Growing Leeks

Well the weather is switching between high summer and winter, the weeds are growing and the slugs attacking in force. You don’t have to be mad to be a gardener, but it helps! A bit on the leeks.



Bought Leeks in Soil Blocks

Earlier in the year, soon after the plague swept the land and we went into hiding lest the bug find us, I bought some leek plants from a local garden centre. They were running a delivery service so we bought a selection of bedding plants, some compost and some leeks.

Normally I wouldn’t buy in plants but I’d lost my pack of seeds and didn’t know when I’d be able to get some. The big seed suppliers were in barely controlled chaos as everyone decided to use lockdown to grow their own and buy loads of seeds.

So the plants arrived and I realised how few I was getting for my money. They worked out at 50p a plant! OUCH! In fairness, they were excellent quality. Organically grown in Germany in soil blocks. They’re doing well though.

Growing in Soil Blocks

Soil Block Makers – photo from Johnny’s Seeds in the USA

I’ve tried growing in soil blocks many years ago but I’ve never got to grips with the system. Usually the blocks disintegrated instead of holding together. Probably the compost wasn’t right, too wet or dry or not the right composition. I don’t know, it was a long time ago and I just remember they fell apart.

Everything about the block system makes sense in theory. No seed trays, no root bound plants, no transplant shock. But, theory and practice don’t always agree. If I was operating commercially, I’d certainly give the system a trial and get the compost right. Maybe I’ll give it another go next season.

Leeks Grown in Bustaseed

I did eventually get leek seeds shortly after the plants arrived, many thanks to Medwyn who popped some in the post for me along with a forum friend who also posted some.

Planted Leeks in Raised Bed in the Polytunnel

I’ve been using the Bustaseed module system for a while now and on seeing the leek plants in their blocks decided to give the Bustaseed modules a go with leeks. Now I’m a bit cross because I took a photo of them in the modules before planting but the file’s mangled. At least you don’t have to pop into Boots to drop off the roll and go back a week later to pick up the prints nowadays.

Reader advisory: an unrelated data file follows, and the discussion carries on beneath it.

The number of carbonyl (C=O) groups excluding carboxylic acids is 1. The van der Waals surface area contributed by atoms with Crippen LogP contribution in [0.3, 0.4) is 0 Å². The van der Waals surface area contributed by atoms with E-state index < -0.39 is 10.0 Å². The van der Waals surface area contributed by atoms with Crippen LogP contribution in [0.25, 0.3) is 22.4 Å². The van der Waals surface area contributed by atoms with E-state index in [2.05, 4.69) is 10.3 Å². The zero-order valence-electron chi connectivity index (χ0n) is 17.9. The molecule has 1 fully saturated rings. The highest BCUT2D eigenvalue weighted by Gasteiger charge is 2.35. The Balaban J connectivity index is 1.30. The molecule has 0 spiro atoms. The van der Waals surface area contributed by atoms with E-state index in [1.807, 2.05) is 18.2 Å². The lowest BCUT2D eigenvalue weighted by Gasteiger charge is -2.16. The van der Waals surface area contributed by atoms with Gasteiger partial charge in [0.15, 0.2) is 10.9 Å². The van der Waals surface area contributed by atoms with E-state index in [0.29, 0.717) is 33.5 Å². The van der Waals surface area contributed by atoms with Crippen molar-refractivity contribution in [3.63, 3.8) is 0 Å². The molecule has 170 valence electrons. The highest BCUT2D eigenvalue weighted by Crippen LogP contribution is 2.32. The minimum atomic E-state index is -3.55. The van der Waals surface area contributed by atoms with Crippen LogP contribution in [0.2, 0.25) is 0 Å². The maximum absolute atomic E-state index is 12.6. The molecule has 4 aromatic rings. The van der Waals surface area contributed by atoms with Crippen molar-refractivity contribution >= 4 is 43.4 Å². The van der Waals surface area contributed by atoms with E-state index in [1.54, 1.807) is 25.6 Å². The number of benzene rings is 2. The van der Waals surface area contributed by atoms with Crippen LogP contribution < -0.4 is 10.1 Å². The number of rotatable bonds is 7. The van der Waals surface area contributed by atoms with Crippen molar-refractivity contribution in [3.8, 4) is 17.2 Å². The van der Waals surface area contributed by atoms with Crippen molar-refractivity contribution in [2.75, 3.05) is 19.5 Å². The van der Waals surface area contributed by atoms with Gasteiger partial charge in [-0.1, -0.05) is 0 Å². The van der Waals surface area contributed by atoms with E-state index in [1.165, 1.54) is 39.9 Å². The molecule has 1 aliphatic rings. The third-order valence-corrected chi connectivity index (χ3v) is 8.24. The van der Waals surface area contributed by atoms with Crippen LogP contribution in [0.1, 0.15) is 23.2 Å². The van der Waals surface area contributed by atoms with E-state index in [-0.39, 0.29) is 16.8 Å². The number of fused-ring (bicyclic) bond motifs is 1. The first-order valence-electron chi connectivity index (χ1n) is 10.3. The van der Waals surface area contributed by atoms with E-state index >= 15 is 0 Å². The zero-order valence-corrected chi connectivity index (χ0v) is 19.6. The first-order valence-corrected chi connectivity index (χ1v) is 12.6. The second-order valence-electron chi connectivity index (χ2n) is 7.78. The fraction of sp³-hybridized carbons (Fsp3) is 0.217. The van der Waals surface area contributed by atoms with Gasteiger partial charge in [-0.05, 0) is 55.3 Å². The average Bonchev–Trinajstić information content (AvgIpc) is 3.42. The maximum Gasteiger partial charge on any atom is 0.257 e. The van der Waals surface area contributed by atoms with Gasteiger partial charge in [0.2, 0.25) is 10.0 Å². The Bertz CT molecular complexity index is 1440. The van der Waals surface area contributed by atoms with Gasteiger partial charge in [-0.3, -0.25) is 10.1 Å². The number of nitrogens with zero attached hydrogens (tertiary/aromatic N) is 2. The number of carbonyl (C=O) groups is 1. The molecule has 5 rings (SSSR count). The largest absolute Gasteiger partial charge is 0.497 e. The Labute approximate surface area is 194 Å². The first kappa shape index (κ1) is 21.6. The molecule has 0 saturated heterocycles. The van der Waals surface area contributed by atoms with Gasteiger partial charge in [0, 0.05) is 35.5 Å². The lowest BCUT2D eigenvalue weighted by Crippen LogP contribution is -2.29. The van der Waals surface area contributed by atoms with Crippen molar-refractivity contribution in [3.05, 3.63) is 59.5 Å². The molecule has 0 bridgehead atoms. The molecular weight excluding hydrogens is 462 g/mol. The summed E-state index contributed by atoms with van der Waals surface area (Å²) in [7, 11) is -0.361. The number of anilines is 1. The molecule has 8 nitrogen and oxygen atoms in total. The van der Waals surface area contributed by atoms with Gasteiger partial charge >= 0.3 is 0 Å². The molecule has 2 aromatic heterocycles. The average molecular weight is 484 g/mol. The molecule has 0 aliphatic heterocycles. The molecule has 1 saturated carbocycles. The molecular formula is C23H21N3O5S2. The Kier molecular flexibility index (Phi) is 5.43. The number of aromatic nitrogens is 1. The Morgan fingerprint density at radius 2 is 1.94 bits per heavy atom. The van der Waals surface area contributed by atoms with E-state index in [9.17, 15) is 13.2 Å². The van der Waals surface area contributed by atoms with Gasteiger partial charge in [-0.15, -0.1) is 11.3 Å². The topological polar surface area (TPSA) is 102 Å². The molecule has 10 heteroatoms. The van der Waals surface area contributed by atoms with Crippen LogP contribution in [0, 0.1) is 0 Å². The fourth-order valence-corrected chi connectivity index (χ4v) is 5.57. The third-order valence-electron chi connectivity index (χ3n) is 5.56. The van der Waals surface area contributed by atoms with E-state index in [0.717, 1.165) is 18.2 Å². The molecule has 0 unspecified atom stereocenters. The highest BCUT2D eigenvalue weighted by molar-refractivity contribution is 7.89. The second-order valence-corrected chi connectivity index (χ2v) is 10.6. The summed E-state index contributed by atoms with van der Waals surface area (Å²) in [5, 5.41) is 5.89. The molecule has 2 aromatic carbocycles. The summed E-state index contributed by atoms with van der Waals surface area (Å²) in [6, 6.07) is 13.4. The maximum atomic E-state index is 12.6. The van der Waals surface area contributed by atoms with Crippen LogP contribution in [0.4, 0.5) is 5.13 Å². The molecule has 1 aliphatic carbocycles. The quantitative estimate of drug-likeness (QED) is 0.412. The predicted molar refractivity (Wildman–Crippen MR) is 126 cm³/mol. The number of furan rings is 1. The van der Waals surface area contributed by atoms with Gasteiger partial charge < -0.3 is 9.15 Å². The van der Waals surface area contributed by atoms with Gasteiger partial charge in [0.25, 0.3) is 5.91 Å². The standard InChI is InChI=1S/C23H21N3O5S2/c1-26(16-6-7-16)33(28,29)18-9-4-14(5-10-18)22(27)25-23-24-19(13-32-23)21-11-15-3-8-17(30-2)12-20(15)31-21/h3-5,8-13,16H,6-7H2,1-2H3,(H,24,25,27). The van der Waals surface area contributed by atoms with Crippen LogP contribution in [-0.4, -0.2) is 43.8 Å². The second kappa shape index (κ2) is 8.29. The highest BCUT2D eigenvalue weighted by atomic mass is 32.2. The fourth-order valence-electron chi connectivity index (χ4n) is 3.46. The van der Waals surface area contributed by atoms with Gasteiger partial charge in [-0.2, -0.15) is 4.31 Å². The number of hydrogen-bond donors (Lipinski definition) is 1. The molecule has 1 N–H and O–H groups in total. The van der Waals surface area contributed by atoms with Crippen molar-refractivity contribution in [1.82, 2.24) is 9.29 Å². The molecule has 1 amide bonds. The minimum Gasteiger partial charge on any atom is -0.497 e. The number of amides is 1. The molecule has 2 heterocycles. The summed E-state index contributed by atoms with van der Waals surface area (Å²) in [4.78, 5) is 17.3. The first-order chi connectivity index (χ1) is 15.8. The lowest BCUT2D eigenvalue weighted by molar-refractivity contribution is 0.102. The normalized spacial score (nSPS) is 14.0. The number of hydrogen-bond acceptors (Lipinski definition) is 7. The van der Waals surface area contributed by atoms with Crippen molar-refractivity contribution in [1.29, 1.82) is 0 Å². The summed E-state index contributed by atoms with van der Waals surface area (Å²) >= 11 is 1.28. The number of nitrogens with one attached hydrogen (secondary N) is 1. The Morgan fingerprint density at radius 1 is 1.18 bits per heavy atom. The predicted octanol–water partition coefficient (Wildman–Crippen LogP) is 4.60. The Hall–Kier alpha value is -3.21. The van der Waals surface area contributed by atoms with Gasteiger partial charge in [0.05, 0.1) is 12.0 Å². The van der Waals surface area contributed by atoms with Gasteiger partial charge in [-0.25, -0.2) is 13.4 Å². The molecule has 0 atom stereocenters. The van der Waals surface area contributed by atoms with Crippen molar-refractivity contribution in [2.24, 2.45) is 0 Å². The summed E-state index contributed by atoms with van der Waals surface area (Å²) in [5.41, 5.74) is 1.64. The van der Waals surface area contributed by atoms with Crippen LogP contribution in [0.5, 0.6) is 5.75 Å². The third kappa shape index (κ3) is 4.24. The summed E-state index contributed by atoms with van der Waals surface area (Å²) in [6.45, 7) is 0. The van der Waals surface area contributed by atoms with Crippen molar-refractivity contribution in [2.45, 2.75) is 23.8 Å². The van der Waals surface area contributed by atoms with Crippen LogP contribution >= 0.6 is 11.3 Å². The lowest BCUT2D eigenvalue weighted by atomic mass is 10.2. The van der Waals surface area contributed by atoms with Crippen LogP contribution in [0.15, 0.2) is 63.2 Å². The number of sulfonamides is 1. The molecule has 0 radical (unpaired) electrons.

The plants were not as good as the ones supplied in blocks or as good as the ones I transplanted from seed tray into troughs but they were not far behind. I’m hoping that, like the block grown, they’ll take off quickly and do well as they’ll have no root disturbance on being planted out.

I’m seeing how these will do in the deep raised I’ve got in the polytunnel Unfortunately the compost/soil mix in there is very light and it washed into the holes when I watered them in. We’ll have to be a bit careful to wash them before using as some bits will get into the leeks. More on these in a few months!

If you’re wondering about Bustaseed there’s a good video showing them here: Bustaseed Video on Twitter

Leeks in Trough, ready for Planting Out

The Trough Grown Leeks

These are doing well and not really that late considering all the panic about getting the seeds here. Bringing them on the greenhouse and the hot weather seems to have helped a lot. These will be planted out where the climbing French beans were planted in the walled vegetable garden. The slugs have eaten the beans. 🙁

There’s a video of me planting out leeks on the site here: Planting out Leeks – Growing Leeks

Although the video was made about 12 years ago, I’m still using the same trough, watering can, dibber and measuring stick!

Posted in Allotment Garden Diary
4 comments on “Growing Leeks
  1. Rowland Wells says:

    Hi John talking of leek plants i sowed a complete packet of leek seed in early spring don’t know what happened but none of the seed germinated so what to do because veg seed was a job to get then

    so as time was getting on for re-seeding i though maybe give growing leeks a miss this season but as luck would have it a friend of ours who has an allotment near my Daughter asked her if she would like some leek plants her allotments are fifteen miles away from us

    and low and behold she arrived over to our house with 50 very good leek plants that where ready to plant out and they where free so i was more than pleased with those leek plants so hopefully we mite get a crop of leeks after all

  2. Tim Inman says:

    I’m late to the dance, but I do want to share a comment on seed blocks. I make them and do enjoy using them with good results. Not for everything, but…. I find that adding a scoop of my own garden soil really helps hold the blocks together. Eliot Coleman, the author, recommends this. Also, I bottom water in the early stages to help keep the blocks from falling apart. Love your posts! Thanks from Iowa, USA.

    • John Harrison says:

      Hi Tim – that’s interesting. I must dig out my Eliot Coleman, haven’t read it in years.
      I may well have another go with compost blocks next year as the expensive leeks are doing so well.

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